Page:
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VIProfile: Diane Turnham




Born in Mt. Juliet, Tennessee, Diane Turnham only intended to stay at Middle Tennessee State University (MTSU) as a coach for a few years, then she planned to go back to Mt. Juliet and teach elementary school. Instead, she stayed at MTSU and is now in her 40th year at the university serving as the senior associate athletic director and senior women’s administrator. 

As an only child who was close to her father who played basketball, she picked up his love of the game and it has stayed with her for her whole life. “I played basketball for Mt. Juliet High School and then in college at Vol State and Lipscomb. There were few school with organized women’s basketball teams at that time.”

Graduating from Lipscomb in 1980, she went on the become an assistant coach at Austin Peay State University while she completed a Master’s Degree. Offered a job at MTSU by a former coach, she discovered from then Athletic Director (AD) Jimmy Earle that she would not only be the only assistant coach for the women’s basketball team, but she’d also be the first coach of the new women’s volleyball team. “You’ll do great,” said Earle. “I have confidence in you.”

Turnham admits that she had to learn the ins and outs of volleyball, but she built the volleyball team from the ground up. During that same time, her basketball team earned eight Ohio Valley Conference championships and six trips to the National Collegiate Athletic Association (NCAA) tournament. According to her mtsu.edu bio, “she was responsible for recruiting possibly the best women’s basketball player, Kim Webb, to ever don a Lady Raider uniform. Webb’s jersey is retired and she is a member of the Blue Raider Hall of Fame.”

Those first years were lean, as there was not a lot of money for women’s sports, but it got better over time. However, she was determined to make things better for women athletes from the start. When she was asked if she’d join the administrative team, her number one condition for taking the job was that the university had to hire a “real” women’s volleyball coach to take the team to the next level.

A “real” volleyball coach was hired, and the year Turnham moved on to administration, the volleyball team won a conference championship. “It was amazing,” said Turnham, “I am very proud of that!” 

Her first administrative position was another first, she became MTSU’s first full-time compliance director. Her job was to oversee the policies and procedures of the athletic department’s compliance to all NCAA rules.

She was given more responsibility as acting athletic director in March 2004 when, then, AD Boots Donnelly had heart surgery. When he resigned in January 2005, she was called on again to take the reins of the department until Chris Massaro was hired on April 8, 2005.

In January of 2014, Turnham was promoted to her current position as a senior associate athletic director. Once again, she wears many hats. She oversees the day-to-day administration and logistics for MTSU Athletics, is the associate athletic director of women’s sports, serving as administrator for women’s basketball and volleyball, as well as serving as the deputy Title IX Coordinator for Athletics.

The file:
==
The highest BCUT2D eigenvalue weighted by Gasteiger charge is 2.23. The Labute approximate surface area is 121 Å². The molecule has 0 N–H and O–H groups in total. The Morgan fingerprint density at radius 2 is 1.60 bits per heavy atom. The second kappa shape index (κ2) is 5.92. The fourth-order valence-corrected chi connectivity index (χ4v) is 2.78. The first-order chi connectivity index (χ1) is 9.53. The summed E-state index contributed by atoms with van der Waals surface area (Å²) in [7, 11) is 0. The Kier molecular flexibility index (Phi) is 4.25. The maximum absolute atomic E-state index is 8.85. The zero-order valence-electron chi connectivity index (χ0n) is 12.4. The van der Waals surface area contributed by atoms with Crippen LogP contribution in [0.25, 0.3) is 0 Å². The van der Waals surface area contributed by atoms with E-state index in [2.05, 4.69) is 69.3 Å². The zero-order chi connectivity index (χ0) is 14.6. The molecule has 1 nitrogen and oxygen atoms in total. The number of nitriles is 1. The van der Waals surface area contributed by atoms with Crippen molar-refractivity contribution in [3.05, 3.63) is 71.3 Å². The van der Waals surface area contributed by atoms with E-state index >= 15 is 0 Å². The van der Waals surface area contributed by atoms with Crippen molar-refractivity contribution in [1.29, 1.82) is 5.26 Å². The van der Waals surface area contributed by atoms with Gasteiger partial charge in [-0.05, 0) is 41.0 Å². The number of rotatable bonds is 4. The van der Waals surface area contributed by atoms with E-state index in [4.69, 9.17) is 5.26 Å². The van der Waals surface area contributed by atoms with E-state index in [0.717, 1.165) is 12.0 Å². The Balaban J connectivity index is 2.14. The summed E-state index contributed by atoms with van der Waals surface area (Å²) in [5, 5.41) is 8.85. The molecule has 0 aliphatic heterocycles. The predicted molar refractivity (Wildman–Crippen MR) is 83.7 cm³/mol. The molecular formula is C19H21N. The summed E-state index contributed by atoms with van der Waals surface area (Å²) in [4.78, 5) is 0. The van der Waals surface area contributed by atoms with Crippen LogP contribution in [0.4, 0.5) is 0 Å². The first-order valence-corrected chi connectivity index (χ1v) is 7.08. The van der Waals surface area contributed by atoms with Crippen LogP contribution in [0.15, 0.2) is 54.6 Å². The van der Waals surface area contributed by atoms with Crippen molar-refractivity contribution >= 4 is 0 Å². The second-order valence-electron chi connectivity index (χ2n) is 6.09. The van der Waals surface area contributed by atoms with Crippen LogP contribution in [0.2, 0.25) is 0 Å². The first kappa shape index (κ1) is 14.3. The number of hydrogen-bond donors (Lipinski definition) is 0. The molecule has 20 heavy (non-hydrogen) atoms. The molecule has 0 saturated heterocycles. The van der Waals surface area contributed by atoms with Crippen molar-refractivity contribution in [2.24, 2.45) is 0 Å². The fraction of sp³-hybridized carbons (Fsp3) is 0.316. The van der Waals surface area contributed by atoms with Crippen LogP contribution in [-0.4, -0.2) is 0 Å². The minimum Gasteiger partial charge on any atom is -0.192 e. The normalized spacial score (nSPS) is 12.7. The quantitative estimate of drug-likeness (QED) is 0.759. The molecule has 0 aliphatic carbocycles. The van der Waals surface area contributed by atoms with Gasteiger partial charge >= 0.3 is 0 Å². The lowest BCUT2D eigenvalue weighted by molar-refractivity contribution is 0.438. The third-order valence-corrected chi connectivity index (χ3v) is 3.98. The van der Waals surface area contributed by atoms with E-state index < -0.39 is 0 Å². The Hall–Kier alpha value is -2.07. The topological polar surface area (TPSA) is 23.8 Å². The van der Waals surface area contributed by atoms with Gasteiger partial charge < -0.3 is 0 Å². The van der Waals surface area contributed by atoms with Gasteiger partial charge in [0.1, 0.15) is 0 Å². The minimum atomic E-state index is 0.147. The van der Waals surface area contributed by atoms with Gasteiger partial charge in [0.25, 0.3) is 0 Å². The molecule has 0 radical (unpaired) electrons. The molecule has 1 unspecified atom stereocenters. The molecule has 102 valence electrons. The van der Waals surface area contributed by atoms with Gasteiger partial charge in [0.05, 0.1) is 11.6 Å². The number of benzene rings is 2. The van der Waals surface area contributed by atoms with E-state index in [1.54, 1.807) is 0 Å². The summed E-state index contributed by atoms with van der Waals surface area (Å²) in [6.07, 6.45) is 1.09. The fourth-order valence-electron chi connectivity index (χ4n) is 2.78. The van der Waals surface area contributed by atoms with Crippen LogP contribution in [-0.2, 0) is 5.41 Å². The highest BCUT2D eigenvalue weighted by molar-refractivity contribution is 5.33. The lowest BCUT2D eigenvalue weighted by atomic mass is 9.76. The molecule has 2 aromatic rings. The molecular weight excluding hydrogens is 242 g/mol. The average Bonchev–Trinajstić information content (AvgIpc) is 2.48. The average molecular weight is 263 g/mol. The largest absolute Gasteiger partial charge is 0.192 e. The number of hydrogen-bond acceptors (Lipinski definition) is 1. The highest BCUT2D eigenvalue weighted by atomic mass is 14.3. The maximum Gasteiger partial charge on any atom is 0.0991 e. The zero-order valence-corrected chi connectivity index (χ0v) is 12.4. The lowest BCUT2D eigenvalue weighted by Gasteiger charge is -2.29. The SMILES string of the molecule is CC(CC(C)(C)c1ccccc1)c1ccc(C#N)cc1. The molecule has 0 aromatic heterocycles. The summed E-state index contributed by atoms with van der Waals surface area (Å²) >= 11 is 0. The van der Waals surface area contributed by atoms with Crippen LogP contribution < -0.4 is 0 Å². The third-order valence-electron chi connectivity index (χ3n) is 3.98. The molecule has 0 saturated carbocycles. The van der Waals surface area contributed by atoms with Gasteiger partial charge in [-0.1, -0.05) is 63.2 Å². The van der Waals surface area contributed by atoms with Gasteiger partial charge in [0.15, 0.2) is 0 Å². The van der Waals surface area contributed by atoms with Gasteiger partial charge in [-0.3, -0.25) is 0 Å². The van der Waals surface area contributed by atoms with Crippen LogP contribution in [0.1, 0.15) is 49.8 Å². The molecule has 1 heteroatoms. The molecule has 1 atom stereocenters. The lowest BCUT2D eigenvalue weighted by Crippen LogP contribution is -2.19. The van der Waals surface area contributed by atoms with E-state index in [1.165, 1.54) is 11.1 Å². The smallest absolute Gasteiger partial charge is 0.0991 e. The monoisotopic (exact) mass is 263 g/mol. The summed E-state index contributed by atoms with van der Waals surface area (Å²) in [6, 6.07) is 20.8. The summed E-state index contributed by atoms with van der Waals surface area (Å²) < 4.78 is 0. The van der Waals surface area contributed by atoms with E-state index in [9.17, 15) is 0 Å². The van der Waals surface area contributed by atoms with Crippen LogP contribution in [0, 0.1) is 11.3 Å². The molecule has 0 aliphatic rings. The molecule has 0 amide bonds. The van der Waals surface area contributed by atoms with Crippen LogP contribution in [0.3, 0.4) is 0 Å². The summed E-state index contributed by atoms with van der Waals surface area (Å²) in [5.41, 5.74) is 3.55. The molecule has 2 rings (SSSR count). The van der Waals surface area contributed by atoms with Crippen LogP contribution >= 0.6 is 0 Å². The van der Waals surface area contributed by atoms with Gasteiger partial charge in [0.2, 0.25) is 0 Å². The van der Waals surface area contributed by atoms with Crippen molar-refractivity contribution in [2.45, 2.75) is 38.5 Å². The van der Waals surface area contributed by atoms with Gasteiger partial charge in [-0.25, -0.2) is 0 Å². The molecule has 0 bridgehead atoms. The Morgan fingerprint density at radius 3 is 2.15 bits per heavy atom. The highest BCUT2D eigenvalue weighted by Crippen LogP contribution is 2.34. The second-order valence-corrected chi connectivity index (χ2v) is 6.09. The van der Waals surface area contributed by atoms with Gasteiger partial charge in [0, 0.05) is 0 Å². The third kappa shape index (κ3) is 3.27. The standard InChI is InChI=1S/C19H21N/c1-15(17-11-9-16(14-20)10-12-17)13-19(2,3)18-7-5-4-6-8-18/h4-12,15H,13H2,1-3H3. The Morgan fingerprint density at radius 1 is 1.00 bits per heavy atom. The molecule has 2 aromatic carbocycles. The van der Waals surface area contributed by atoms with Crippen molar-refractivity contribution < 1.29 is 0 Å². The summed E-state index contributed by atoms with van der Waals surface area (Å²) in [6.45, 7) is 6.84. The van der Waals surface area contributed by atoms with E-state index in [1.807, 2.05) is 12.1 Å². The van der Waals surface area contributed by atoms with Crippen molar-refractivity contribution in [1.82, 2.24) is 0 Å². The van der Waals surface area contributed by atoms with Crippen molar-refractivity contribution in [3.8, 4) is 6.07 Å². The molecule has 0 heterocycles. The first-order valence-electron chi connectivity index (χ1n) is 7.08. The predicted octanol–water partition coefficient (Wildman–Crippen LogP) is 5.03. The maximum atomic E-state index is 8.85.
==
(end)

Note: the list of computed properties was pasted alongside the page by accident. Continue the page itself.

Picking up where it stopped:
The NCAA has asked Turnham to serve on many different committees, including the Division I Women’s Soccer Committee, of which she was chair one year; the NCAA Division I Women’s Volleyball Committee, serving as the chair for her last two years of service on that committee; and in 2020, she finished serving her fifth of five years on the NCAA Division I Women’s Basketball Committee as its Chair. Because of the pandemic, the finals that year were cancelled.

“On March 12, we had headed to Indianapolis to start the process,” said Turnham. “We were supposed to have a meeting that day at 3:00 p.m., but we were called in earlier. I knew it was not good. All the work we had done that year ended…the girls were supposed to play that day, but they were pulled off the court and the tournament was cancelled. Then they cancelled the men’s tournament.” 

Yet, through all of it, she always felt supported, by the NCAA and from MTSU President Sydney McPhee on down. All they were interested in after the cancellation was getting the athletes somewhere safe, and then, the next fall keeping them and those they played with safe. 
During the pandemic, Turnham, like everyone else, became aware of the psychological effect quarantine had on her athletes. And, in turn, their overall mental health. 

“One of the hardest things for our athletes was being alone,” said Turnham, “being away from friends and family. It was hard for them to accept.” 

What she learned from the experience of coordinating care of the physical and mental health of MTSU’s athletes during COVID-19 was that “we are stronger than we think, and we can work together – even using ZOOM.”

Coming out of pandemic mode, Turnham says that she has lots to celebrate, especially for female athletes. This year is the 50th anniversary of the Title 9 law prohibiting sex and gender discrimination in all programs and activities that receive federal financial assistance. No one has to coach two college sports today. And, female athletes are now able to receive the same training and conditioning, tutoring and scholarship opportunities as male athletes. 

“I see my time at MTSU as 40 years of making a difference in kid’s lives,” said Turnham. “It is why we do what we do. Athletics is not the most important thing, it is just another tool for preparing kids for the future… We also want our athletes to use college as a time to prepare for the career that they want to learn how to succeed in that career…We have been able to develop some incredible leaders who have done some great things.”

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